ST. LOUIS COUNTY — Hazel Erby, who made history as the first Black woman elected to the St. Louis County Council and held that post 15 years, died Friday (July 2, 2021). She was 75.
Mrs. Erby’s family did not list a cause of death. A close friend, Council Chairwoman Rita Heard Days, said Mrs. Erby had been fighting cancer.
Mrs. Erby, a Democrat, lived in University City and represented the council’s 1st District from 2004 to 2019, including time as the council chairwoman.
Her record includes playing a key role in the council’s approval in 2018 of legislation establishing standards for minority participation in county government contracts.
Mrs. Erby had spent years behind the scenes building consensus on the bill among contractors, activists and fellow council members.
In 2019, Mrs. Erby negotiated an agreement with the St. Louis Convention and Visitors Commission to assign some county hotel-motel tax revenue to help fund a new county recreation center in north St. Louis County. It was part of a deal to help fund the expansion of America’s Center in downtown St. Louis.
Days, who succeeded Mrs. Erby on the council, said Mrs. Erby pushed hard for racial equity throughout her career and was a strong advocate for her district. She recalled the two working together on a project to help homeless people.
“If there was any such thing as a dictionary of public servants, her name goes right there,” said Days.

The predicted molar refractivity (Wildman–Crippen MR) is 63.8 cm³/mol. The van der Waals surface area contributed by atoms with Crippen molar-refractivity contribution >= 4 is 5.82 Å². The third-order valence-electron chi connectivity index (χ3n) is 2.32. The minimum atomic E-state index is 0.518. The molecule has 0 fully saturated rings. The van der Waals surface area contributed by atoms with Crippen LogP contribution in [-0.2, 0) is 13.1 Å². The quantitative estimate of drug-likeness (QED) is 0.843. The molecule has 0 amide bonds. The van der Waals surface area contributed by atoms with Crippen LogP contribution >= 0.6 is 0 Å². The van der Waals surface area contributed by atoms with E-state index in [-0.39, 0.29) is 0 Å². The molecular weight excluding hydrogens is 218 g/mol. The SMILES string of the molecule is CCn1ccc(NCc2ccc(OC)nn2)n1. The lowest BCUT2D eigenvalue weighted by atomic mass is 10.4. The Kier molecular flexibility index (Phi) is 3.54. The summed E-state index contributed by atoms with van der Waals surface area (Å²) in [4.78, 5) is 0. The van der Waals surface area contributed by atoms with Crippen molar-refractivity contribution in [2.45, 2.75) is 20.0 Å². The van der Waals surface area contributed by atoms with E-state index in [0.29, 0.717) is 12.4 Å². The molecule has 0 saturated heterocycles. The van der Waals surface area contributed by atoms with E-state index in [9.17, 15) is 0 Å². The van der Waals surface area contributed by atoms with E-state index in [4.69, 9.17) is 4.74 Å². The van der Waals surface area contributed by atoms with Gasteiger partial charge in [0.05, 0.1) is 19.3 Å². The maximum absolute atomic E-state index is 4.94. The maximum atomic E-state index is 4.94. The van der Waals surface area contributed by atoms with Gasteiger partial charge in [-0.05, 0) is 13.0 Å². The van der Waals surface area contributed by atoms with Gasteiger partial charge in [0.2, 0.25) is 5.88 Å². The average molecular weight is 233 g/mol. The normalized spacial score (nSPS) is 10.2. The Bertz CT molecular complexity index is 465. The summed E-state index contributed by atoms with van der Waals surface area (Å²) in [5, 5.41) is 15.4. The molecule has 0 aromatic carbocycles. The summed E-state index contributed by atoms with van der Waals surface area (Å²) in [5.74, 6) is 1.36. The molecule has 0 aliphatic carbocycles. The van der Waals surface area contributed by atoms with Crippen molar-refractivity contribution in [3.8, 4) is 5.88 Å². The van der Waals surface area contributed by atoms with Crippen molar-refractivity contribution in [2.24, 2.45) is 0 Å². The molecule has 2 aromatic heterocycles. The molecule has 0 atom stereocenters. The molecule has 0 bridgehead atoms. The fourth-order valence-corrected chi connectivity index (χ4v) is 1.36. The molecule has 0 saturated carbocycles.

Since leaving the council, Mrs. Erby had been in the news because of a feud with County Executive Sam Page, a former ally and fellow Democrat.
In May 2019, Mrs. Erby, who at the time was the longest-serving member of the council, resigned to join Page’s administration as director of diversity, equity and inclusion.
That happened shortly after Page outmaneuvered Mrs. Erby to get the council to select him to succeed Steve Stenger, who resigned as executive after his indictment in a federal pay-to-play case.
But a little more than a year later, in August 2020, Page fired Mrs. Erby.
In October, Mrs. Erby filed a lawsuit accusing the county of violating the state’s whistleblower statute because she was dismissed for publicly complaining about minority exclusion in some contracts.
A Page spokesman at the time didn’t comment on the suit, which was still pending Friday.
In addition to her years on the council, Mrs. Erby had been the University Township Democratic committeewoman and was a founder in 2014 of the Fannie Lou Hamer Democratic Coalition, a group of Black elected officials in the county.
Tributes to Mrs. Erby filtered in from local political figures Friday on Twitter.
St. Louis Mayor Tishaura O. Jones in a tweet called her “a trailblazer for Black women in elected office in this region.”
Former U.S. Rep. William Lacy Clay, like Jones a Democrat, also used the trailblazer term and said Mrs. Erby was “a woman of courage who truly loved the community she served so well, for so long.”
County Councilman Tim Fitch, a Republican, said people who knew Mrs. Erby “never had to wonder where she stood on any issue.” Mrs. Erby, Fitch added, “represented her constituents on important matters without compromise.”
Mrs. Erby graduated from Vashon High School and attended Lincoln University and Harris-Stowe State College.
Last year, Mrs. Erby was chosen by the University City School Board for the Dr. Martin Luther King Jr. Spirit Award.
Earlier this year, the Missouri Legislature passed a bill declaring Sept. 22, Mrs. Erby’s birthday, as Hazel Erby Day.
Funeral arrangements have yet to be announced.
Nassim Benchaabane of the Post-Dispatch contributed to this report